The Colonel causes no such interference before the KFC near Tsuyoshi's house in Itoman. During our stay in 2001, Marc and I walked down to KFC for lunch, simply to see what it was like. The food was basically the same as an American menu - I don't recall seeing many Japanese food items - and it was a pleasant experience from the gracious service, to the store’s cleanliness, to the noticeable lack of greasy stains on the plate of chicken fingers we ordered. The wet-nap, which I kept as a souvenir, sums it up:

“Always Delicious, Always Sincere. Colonel Sanders, the founder had been stubbornly particular about bringing you the irreplaceable taste and service.”

The KFC Group’s website indicates that the first Christmas campaign took place in December 1974, and I wonder if that corresponds to the start of the “Americans eat fried chicken at Christmas” advertising extravaganza referred to in TR Reid's book. The KFC restaurants nationwide dress up their Colonel Sanders statues in Santa suits. (There are the occasional stores that dress up the Colonel in Imperial Palace togs in March and a Japanese warrior outfit in May, but I think the Santa costume is standard and consistent with all storefronts.)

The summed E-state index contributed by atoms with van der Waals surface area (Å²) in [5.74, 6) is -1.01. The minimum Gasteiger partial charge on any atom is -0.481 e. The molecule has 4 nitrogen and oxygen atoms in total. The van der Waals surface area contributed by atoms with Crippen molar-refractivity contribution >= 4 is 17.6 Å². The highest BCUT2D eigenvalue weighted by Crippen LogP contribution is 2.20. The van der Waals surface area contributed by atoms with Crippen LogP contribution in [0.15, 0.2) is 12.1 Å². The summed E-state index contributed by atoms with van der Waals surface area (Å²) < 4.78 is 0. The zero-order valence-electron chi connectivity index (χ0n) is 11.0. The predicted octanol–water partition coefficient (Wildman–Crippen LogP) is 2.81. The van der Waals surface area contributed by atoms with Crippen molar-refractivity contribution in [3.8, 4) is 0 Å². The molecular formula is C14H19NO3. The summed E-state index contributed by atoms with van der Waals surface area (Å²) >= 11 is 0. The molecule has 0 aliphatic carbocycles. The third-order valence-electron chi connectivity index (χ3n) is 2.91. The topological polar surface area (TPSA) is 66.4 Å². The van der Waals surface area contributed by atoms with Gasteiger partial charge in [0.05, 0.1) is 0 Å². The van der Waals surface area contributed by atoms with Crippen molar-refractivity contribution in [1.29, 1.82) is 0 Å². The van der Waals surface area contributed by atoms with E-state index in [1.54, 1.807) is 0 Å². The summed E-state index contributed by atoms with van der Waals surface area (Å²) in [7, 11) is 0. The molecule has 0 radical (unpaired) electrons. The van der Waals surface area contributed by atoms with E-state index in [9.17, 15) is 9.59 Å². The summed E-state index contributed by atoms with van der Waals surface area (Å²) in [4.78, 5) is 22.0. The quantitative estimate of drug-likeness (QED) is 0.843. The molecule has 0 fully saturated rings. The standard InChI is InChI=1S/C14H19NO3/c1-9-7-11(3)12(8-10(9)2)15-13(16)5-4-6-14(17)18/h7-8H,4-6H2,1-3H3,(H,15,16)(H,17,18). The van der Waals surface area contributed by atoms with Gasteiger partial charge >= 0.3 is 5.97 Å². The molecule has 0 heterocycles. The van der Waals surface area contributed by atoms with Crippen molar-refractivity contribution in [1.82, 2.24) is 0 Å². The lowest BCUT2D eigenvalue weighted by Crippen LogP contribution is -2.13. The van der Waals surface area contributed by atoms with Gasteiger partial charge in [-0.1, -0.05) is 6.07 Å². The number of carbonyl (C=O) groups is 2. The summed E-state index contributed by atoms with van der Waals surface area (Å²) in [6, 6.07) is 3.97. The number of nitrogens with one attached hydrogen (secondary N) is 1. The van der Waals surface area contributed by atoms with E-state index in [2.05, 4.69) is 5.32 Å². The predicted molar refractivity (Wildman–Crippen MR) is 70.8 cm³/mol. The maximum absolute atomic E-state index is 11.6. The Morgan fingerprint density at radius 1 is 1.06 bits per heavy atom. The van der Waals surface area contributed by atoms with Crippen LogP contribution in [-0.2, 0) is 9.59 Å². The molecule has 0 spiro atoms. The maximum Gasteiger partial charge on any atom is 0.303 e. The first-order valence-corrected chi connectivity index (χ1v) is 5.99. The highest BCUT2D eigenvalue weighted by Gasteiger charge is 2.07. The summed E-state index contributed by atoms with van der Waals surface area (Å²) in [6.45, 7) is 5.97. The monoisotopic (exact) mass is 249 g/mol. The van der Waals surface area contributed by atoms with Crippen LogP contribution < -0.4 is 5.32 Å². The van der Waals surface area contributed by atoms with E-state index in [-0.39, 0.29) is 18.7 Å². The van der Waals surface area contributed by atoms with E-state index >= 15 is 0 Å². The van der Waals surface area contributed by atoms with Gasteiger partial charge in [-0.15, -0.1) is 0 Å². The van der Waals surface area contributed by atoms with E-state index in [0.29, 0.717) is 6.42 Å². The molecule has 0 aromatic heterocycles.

Marc and I returned to Okinawa in November 2002, and the KFC in Naha was decked out in Christmas holiday finery. Green and red banners encircled the outside of the restaurant, and the figure of Colonel Sanders, dressed as Santa, stood proudly outside the door. Just as TR Reid described, a large sign near the entrance implored the Okinawan populace to plan ahead by pre-ordering holiday boxes, and banners with the words “Christmas party” written in katakana lined the street.

We were impressed by all of this. After visiting Okinawa and Nikko in Northern Honshu, Marc and I went to Tokyo on Thanksgiving Day. And what, you might ask, did we do for dinner? What any red-blooded Americans would do - we ate at KFC!


That brings us back to today, which is already tomorrow – and Christmas Day! – in Japan. The KFC-Christmas connection is in full force, with advertisers using cute little children to entice parents to buy chicken for Christmas dinner.


It seems to work for the franchise in Japan. Perhaps KFC is on to something; they should do a Christmas campaign in the States and take the stress of cooking out of Christmas.

Merry Christmas, everyone!